At 6 PM, Francois cruised up on the Zodiac and I rode in an inflatable dinghy for the first time. When I say "inflatable" I don't mean your prototypical bathtub toy; these dinghies have an outboard motor and are often used in Antarctica to ferry passengers from the ship to shore. Francois had me put on a lifejacket and we were off! It's a good thing I didn't forget my beanie because it was very, very cold. As we sailed around the northeastern end of Saint-Pierre and toward Grand Colombier, I had what has to be one of the world's great spectacles: a colony of tens of thousands of puffins.

In complete awe I was! These majestic birds could be mistaken for a relative of penguins or a "marine parrot" but they're a member of the auk family. They flew like a swarm of bees over the Zodiac and then, uh oh, puffin guano began landing on the Zodiac. There was nothing I could do except hope I don't get pooped on. To my surprise I observed a woman hiking on uninhabited Grand Colombier. Into a small cave we took the Zodiac where many more birds were nesting. It's an understatement to say it was very cold by then and conditions were worsening as a blanket of fog rolled in earlier. It's rare that I get frightened when I travel but after rounding Grand Colombier, the water was very choppy and conditions were very rough, and I told Francois nervously that I was ready to go back to shore. I'm not the most confident swimmer and the water is frigid, and my camera was getting wet. With my hands over my frozen ears, Francois put us on a course for shore where I could think of was an aperitif or a cup of hot tea. As we moored into shore I thanked Francois and he said "go make yourself a hot tea."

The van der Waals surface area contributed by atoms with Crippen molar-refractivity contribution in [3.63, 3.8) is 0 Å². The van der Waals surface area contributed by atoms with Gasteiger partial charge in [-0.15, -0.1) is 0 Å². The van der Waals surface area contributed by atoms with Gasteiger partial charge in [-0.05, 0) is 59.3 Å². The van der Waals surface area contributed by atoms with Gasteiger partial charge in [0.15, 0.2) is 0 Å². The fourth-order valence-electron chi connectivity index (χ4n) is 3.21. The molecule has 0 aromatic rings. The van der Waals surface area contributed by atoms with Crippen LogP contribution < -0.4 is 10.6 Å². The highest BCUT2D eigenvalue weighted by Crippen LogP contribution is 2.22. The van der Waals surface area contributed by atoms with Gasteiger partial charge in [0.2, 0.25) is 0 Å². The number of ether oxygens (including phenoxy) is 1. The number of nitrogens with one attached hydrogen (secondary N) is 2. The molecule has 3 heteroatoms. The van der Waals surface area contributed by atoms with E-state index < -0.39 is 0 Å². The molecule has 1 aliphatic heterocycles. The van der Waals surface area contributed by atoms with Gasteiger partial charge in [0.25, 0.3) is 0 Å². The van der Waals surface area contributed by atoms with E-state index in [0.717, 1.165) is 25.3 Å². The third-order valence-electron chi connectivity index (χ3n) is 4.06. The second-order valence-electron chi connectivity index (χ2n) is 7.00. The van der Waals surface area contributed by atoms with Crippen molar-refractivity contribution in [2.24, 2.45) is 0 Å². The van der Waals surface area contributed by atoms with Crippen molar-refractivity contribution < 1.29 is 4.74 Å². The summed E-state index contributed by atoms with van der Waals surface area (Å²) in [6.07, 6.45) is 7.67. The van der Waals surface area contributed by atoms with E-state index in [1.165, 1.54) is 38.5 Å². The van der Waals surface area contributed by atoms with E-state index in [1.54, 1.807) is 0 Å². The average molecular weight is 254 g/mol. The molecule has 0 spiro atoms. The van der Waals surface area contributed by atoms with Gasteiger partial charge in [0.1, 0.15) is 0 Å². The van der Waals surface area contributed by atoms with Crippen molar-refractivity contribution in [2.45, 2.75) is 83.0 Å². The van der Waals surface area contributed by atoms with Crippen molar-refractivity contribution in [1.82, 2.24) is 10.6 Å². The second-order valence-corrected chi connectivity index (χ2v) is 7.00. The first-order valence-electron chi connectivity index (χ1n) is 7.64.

Though I was a bit nervous earlier, Francois assured me these Zodiacs are very robust and built for certain conditions. With a B-line drawn for Clemence' flat I had the kettle on but where was Clemence?

Clemence cooked the night before and I cooked last night, and I picked up stuff to cook again so I was hoping tonight we'd have a buffet and a big gathering. Over at Bertrand and Karine's I was for an aperitif before Clemence got home shortly thereafter. The party wasn't over; we'd go to the home of another friend where I'd have duck pate and even more wine. Ultimately I'd get my wish, as Francois and a friend of his would join us for dinner tonight. My soup is especially popular as I made that and pizza, and then we'd be drinking red wine the French way. Clemence would go to sleep early, and Francois would show me a "secret stash" of liquor. Though not much of a hard liquor fan, I really enjoyed the rum I had last night. What many people don't know is that Saint-Pierre was a magnet during Prohibition for illicit importation of liquor into the US, and in fact, Al Capone visited these islands and set up operations many times during his tenure as crime boss. These days, it's a largely unknown locale...

With most visitors to Saint-Pierre & Miquelon being either weekenders from Newfoundland or friends or relatives from France, Saint-Pierre is destined to remain off the radar to all but the most committed travellers. Practically nobody would come here for a honeymoon, and 99.9% of the world has never even heard of these islands. A Canadian couple in Melbourne a few weeks ago said one night in Saint-Pierre is enough but I still could have done more after three nights. Sadly, I'm going back to Canada tomorrow and I'll sure miss this little piece of France that's (and hopefully stays) unknown to the rest of the world.

Clemence & Francois, I shall miss you and I look forward to my next visit to Saint-Pierre.